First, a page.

205: That One Time a University Revoked More Than 60 Full Scholarships (And What You Can Do About It)

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SHOW NOTES

This episode is special. Why? It’s part 1 of 3 on a series I’m doing on access and equity. Now, if you’ve followed my work or know me personally you know that access and equity are a HUGE part of why I do what I do. And sometimes I hear folks saying, “I’d like to do more, I’m just not sure where to start.” or “I want to help. But how?” Through this podcast series--and through other webinars as well as a mini-course that I’ll be releasing later this year--my goal is to provide more opportunities and tools for helping people do more good in the world. #let’sgettowork

For part of this series, I interview Joan Liu, a counselor at a high school in Southeast Asia, who has been working on the front lines of access and equity issues during her career. Wait ‘til you hear her story: this past April, the University of Texas at Tyler first accepted more than 60 Nepali students with full scholarships and then--get this--they emailed those students to say that, due to a clerical error, those students would no longer have a full ride at UT Tyler. Like: sorry.

Like many of us in the counseling community, Joan couldn’t believe this when she heard it. She decided to do something about it.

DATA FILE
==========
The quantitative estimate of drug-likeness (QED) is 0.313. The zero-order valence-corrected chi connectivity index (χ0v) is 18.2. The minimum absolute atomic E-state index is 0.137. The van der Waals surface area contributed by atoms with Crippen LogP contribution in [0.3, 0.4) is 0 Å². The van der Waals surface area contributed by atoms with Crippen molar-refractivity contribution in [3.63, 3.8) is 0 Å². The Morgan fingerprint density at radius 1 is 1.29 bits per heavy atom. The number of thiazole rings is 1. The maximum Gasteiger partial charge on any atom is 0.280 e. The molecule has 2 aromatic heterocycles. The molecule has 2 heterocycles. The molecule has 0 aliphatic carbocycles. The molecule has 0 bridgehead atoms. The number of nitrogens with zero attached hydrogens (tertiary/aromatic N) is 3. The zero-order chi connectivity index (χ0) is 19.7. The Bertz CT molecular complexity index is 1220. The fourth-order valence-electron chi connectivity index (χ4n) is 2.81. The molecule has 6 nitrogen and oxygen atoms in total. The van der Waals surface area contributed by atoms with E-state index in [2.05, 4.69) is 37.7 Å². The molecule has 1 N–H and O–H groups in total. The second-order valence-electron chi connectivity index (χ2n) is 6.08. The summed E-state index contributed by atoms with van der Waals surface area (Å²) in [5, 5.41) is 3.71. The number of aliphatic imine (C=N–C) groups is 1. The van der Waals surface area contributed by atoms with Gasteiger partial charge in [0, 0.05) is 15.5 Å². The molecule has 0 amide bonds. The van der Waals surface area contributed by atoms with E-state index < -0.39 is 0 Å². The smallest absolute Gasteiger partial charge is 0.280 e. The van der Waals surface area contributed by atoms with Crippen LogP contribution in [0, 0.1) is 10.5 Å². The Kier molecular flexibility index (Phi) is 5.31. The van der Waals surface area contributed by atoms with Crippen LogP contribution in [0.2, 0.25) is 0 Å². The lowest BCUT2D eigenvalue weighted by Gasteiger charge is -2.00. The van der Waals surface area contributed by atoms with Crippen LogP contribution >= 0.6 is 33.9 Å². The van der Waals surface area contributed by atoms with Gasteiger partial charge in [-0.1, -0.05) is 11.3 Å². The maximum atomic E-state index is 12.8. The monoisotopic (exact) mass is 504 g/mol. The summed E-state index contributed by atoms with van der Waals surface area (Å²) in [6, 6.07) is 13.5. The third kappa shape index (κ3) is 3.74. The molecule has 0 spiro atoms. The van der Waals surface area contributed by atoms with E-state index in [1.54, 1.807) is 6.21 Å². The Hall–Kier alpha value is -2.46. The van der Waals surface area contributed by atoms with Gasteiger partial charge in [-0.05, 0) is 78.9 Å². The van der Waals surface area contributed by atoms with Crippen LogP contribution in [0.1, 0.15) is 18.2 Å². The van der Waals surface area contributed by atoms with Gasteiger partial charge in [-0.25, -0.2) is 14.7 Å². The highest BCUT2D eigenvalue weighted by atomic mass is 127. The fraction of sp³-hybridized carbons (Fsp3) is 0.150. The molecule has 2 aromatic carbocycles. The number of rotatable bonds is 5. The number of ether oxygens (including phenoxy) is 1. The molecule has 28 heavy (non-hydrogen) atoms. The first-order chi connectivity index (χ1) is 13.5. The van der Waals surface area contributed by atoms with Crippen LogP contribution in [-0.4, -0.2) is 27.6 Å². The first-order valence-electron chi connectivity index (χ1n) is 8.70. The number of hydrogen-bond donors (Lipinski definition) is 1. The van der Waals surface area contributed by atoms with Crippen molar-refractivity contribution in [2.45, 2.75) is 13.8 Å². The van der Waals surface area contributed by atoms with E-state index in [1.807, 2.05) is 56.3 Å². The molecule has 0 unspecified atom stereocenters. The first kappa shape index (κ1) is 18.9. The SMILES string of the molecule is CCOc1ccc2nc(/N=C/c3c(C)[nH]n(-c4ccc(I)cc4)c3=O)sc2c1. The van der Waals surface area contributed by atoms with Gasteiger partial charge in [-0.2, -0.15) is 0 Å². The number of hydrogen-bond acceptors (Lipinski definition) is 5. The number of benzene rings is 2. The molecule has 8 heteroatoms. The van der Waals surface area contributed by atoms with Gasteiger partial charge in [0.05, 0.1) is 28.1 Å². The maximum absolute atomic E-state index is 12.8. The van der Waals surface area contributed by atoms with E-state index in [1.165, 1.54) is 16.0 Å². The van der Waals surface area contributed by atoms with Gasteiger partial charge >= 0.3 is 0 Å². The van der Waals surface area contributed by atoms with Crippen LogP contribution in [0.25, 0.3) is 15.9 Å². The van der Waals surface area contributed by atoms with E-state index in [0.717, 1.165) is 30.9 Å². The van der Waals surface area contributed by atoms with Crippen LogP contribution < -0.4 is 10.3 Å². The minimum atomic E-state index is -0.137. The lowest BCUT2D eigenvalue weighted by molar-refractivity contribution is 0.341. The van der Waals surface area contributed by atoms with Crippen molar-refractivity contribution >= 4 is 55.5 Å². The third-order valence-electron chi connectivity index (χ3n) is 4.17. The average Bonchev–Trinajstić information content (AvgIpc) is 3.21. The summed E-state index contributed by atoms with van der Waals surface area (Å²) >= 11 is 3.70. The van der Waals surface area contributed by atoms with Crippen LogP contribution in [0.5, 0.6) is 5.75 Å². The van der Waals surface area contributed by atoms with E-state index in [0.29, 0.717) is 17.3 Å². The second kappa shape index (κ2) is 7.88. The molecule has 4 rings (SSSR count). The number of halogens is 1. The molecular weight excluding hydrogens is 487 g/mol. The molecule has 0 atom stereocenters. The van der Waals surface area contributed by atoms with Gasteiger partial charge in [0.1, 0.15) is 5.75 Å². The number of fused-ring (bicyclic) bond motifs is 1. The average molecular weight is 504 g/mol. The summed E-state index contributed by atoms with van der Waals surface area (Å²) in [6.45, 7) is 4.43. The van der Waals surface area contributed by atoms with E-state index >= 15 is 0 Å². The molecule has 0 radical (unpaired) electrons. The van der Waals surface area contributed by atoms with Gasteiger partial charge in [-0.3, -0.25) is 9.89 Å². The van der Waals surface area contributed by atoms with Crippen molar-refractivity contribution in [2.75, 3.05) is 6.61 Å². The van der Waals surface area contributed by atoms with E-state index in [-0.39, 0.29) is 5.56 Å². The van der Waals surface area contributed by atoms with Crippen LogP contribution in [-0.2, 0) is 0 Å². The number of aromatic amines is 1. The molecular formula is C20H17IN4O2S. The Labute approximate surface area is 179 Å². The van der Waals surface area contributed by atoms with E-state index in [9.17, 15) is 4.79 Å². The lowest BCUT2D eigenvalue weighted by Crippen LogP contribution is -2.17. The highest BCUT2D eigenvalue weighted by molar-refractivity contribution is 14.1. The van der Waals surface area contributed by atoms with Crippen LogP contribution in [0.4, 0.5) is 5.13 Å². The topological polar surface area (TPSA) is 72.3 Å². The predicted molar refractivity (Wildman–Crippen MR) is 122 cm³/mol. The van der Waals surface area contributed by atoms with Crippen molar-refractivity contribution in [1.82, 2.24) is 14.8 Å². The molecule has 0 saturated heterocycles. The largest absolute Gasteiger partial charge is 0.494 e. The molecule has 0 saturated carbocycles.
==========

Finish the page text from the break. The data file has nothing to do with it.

That story--and what happened next--is what we discuss on this podcast. This story was picked up by the Washington Post, the Chronicle of Higher Ed and they are seeking help for these students--we’ll let you know at the end how you can help. Enjoy.

PLAY-BY-PLAY

[2:17] Meet Joan Liu
[3:10] What happened: The UT Tyler scholarship debacle with a group of Nepali students
[6:00] How did this happen?
[6:42] How likely is it for international students to get full scholarships to US universities?
[9:18] Who these students are, and how they were impacted
[10:05] How the “Nepal Justice League” formed in response
[16:30] Where things stand now
[19:04] How can folks help?

Go to Everest Ed Fund to donate, offer help, or reach out for more information.

  • Long-term, Joan and her team are raising 250K (covering 4 years) to make sure students can pay fees from year to year; and can graduate from college.

  • Short-term, they need about 7K to get two kids to be able to move into sophomore year.

How else can you help?

  • Donate to Everest Education Fund

  • Sponsor a student (email Joan Liu: joan.liu@uwcsea.edu.sg )

  • Help us amplify this story

    • Do you know someone who is in media; runs a YouTube Channel; runs a podcast; is a documentary filmmaker; is a student filmmaker? Joan wants to talk to them!

  • Make an introduction. Link us to someone you know who might care enough to make a transformational gift.

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Awesome humans mentioned in this episode: